August 10, 2006

Why Web 2.0 Needs WS-*

It's good to see the industry finally considering the security implications of some of the emerging "Web 2.0" technology like AJAX.

JavaScript Security Vulnerabilities: Weakness in Web 2.0

A glaring spotlight is now focused on vulnerabilities inherent in a key enabler of the new breed of dynamic Web pages.
Demonstrations at last week's annual Black Hat conference employed Web-page-embedded JavaScript to attack corporate servers.

http://www.adtmag.com/article.aspx?id=19036

To me, the above article reminds me that any time you get past the simplified proof-of-concept technology demos, you very quickly start to hit the point where your communications infrastrucuture needs to provide "enterprise-grade" quality-of-service capabilities such as message security and reliability. In my experience, by far the easiest way to provide those communication QoS capabilities is by using a protocol architecture and tooling that was designed from the start with that incremental composition in mind.

The cost of incrementally adding (say) message -level encryption using WS-Security to an existing SOAP Web Service is negligably small (roughly one extra line of code or XML element block in your config file with Windows Communication Foundation). Compare that to the cost to add message-level encryption to a REST/POX/AJAX communications infrastructure, and I suspect that there are several order-of-magnitude differences in the effort required.

Then consider adding end-to-end message reliability as well as security, and I think your mind may well explode without a composable protocol architecture like WS-*.

As Tim Ewald has said in the past, you're best to pay the "SOAP tax" up front. Then reap the substantial composition / expansion benefits earlier as your communications requirements mature and progress.

While I recognise that there are some very valid applications which can be written using REST / POX / AJAX, I guess my "not enterprisy enough" speculation above is why Stefan Tilkov has me firmly in the WS-* Supporters camp.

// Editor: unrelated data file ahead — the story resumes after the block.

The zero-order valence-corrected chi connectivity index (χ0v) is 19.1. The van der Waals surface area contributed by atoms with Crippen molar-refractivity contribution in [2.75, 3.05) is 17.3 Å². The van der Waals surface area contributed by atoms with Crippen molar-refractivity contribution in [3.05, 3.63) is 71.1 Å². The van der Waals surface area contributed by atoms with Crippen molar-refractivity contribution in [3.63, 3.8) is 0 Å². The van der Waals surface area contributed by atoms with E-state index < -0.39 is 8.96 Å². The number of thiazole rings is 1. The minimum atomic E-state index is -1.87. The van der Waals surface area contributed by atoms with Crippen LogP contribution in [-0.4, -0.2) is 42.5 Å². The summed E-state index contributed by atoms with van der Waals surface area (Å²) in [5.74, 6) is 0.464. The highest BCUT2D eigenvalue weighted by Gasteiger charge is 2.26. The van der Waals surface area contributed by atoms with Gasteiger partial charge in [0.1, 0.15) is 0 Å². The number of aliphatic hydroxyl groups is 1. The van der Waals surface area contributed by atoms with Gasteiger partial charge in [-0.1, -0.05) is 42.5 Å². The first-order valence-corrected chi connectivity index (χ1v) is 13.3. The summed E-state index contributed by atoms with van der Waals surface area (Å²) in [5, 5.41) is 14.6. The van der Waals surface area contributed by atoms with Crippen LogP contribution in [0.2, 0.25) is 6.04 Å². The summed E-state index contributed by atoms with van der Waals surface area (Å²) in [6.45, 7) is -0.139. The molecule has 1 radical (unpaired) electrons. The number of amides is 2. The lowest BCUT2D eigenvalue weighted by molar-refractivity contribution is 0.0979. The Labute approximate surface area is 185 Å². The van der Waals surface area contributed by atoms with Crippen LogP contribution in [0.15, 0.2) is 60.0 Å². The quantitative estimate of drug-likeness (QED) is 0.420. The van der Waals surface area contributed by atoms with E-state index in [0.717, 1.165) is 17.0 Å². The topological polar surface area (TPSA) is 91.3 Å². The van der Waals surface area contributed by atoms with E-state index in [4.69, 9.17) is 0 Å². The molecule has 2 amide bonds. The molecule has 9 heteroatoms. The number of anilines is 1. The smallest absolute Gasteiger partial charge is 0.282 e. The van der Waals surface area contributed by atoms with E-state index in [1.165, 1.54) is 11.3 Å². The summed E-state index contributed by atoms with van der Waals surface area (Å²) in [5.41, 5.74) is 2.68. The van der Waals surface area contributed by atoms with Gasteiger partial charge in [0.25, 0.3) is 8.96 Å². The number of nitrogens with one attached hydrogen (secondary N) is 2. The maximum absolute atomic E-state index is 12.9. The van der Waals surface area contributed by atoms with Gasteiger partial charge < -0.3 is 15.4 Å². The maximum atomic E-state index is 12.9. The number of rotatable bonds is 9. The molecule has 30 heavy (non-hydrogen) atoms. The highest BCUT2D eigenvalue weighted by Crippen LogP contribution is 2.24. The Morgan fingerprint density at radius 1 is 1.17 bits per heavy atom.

And, as if to underscore why I don't see the REST / POX / AJAX "religion" achieving too much traction among enterprises, try explaining the phrase "The Web is All About Relinquishing Control" to any corporate security manager!

Posted by Jorgen Thelin at August 10, 2006 01:53 PM - [PermaLink]
 
Comments
I think there's little doubt that in the rush to exploit technologies like Ajax, issues like security get overlooked. But this says nothing over whether hype-trendy Web 2.0 or starched-shirt WS-* technologies are fundamentally better for a given purpose. Basically I think the security issues around Ajax are a red herring. The argument that WS-* infrastructure is better for incremental composition falls at the first hurdle. The protocol infrastructure that Ajax and most RESTful services build on (and most WS-* systems)is HTTP, which is designed to be extensible and fully supports incremental development. The step from the base HTTP to Indigo is hardly a small increment, as you acknowledge when referring to the "SOAP tax". So talking increments, if you want to add e.g. message encryption, wouldn't it be less costly to add just a suitable encryption library, rather than a whole infrastructure stack plus that one line of code? In generally issues like security are easier to manage in systems with fewer moving parts. Surely the adoption of a big complex and opaque toolkit is inviting trouble. Wrapping the wire protocol in layers of packaging as a means to run the data through the chosen codec may look convincing to corporate security managers, but the additional complexity will make it harder in practice to determine how secure the system actually is. This is getting pretty close to security through obscurity. Direct provability is replaced with trust in the tool vendor. Also your points would be more convincing if it didn't seem pretty apparent that the REST / POX / AJAX "religion" has actually achieved considerable traction among enterprises. After all, the vast majority of the current web works on a simple RESTful GET (with the occasional POST thrown in for good measure). Are you suggesting the Web itself is "not enterprisy enough"? Posted by: Danny Ayers on August 11, 2006 10:22 AM
Will Security Worries Dull Ajax's Cutting Edge? by Jay Lyman, LinuxInsider - http://www.linuxinsider.com/story/tTMIA0fEDGb83T/Will-Security-Worries-Dull-Ajaxs-Cutting-Edge.xhtml Posted by: Jorgen Thelin on October 11, 2006 02:55 PM